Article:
Now, between 684 when the Alafis murdered Saeed Kilabi and 704 when they fled Makran for Sindh, they would surely have known they were marked. And so, they built themselves a safe haven secreted away in the dusty brown gorges of the Kech Bund.

Published in The Express Tribune, February 9th, 2013.

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Reader Comments (21)

  • John B
    Feb 9, 2013 - 12:20AM

    Now, having driven out of Kashmir, the modern day Alafis built many mosques in Lahore and Sindh …………


  • ruby
    Feb 9, 2013 - 12:54AM

    Nice piece Sir. Looking forward to more such historical stories.


  • ShriRamShivajisindhu
    Feb 9, 2013 - 2:59AM

    Salman, why are you so obsessed with these myths regarding the arab invaders.

    Shivajis army will soon control Pak


  • Dq
    Feb 9, 2013 - 8:06AM

    @ShriRamShivajisindhu: Haha…Hilarious….Recommend

  • Zalim singh
    Feb 9, 2013 - 8:48AM

    good article.


  • Dq
    Feb 9, 2013 - 9:22AM



  • SK
    Feb 9, 2013 - 10:03AM

    History comes alive when you narrate it.
    Navi Mumbai, India


  • Feb 9, 2013 - 12:15PM

    Instructive and informative. Now we have to raise our guard against these ‘columnists.’ Salman Sahib, please write more on the Alafis. Thanx and Salams

    @John B: You really are anti-Muslim, are you not? Do not worry my dear your hatred will soon turn into admiration and love. Have a nice day, chump. Salams


  • raji
    Feb 9, 2013 - 1:09PM

    Being originally from UP…I remember this conspiracy theory and similar ones first started by deobandi mullahs almost like 25-30 years back to seek more legitimacy in UP’s minority populations…looks like its now made its way into pakistan as well…


  • Diggvijay Singh
    Feb 9, 2013 - 1:46PM

    Thanks author Salman Rashid for narrating this interesting bit of history.


  • PapaJohn
    Feb 9, 2013 - 2:12PM

    All of this has been taken from one book called “Chach Nama”. What a scholarly article! Where is the research that you did on your own? or is it enough to read one book?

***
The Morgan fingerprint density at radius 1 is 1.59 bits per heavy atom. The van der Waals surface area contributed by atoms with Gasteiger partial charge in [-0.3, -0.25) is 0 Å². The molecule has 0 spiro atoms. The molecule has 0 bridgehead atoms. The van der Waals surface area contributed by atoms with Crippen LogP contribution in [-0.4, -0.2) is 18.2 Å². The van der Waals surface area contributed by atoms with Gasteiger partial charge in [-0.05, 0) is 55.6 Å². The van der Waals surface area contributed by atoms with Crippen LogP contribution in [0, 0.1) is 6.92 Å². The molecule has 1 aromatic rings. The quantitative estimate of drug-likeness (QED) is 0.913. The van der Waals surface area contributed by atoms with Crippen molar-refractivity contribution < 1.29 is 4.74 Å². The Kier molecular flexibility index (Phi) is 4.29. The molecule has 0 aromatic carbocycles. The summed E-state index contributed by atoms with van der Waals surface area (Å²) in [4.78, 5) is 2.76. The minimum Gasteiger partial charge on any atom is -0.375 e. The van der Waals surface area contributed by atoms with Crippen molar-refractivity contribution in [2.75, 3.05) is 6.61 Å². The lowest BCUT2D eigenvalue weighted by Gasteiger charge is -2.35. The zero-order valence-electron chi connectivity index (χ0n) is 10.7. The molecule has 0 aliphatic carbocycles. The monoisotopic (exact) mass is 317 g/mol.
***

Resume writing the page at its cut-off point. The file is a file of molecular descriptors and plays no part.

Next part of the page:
• bmniac
    Feb 9, 2013 - 3:57PM

    Quite interesting Please continue with such articles


  • Deb
    Feb 9, 2013 - 4:36PM


    At least it is of some help to people who never read ‘Chachnama’. Thats not bad.


  • C for culture
    Feb 9, 2013 - 5:08PM

    @John B:
    Moronic comment


  • C for culture
    Feb 9, 2013 - 5:11PM

    Get a life


  • John B
    Feb 9, 2013 - 11:20PM

    @C for culture: @the Skunk:

    Who are Alafis and what were they doing in Sind before the arrival of Arab army. This is the question Mr. Rashid is asking the readers to ponder.

    The Alafis were living in Sind before its conquest ( the land of 1/10 tribute) and Alafis ‘ taking refuge in Sind was incidental footnote in the history.

    Alafis, about whom very little is known, are one of the early converts to Islam, were from Baghdad, likely a Merchant family of Baghdad Jews and they are in Sind to buy slaves.

    A passing reference to their business is mentioned in : ” A History of Sind, Embracing the period from AD 710 to AD 1590″ by Mahomed Masoom, page 15.


  • Prabhjyot Singh Madan
    Feb 9, 2013 - 11:27PM

    At least he is commenting from chachnama, not tintin comics. Good piece of history for us.thank you


  • rajah
    Feb 10, 2013 - 12:12AM

    Fantastic, if any one has doubts read the history of Abbasi’s.


  • gp65
    Feb 11, 2013 - 2:44AM

    I look forward to Salmanazars saab’s scholarly articles each week.


  • Ali Tanoli
    Feb 11, 2013 - 3:55AM

    @srirama ji sindhu
    Like u said sivaji army soon occupy the pakistan who gonna lead them i guess the trusted
    Salmanji only….haha


  • observer
    Feb 11, 2013 - 9:59AM


    or is it enough to read one book?

    You seriously want to ask that question? Aren’t you afraid of Blasphemy Laws?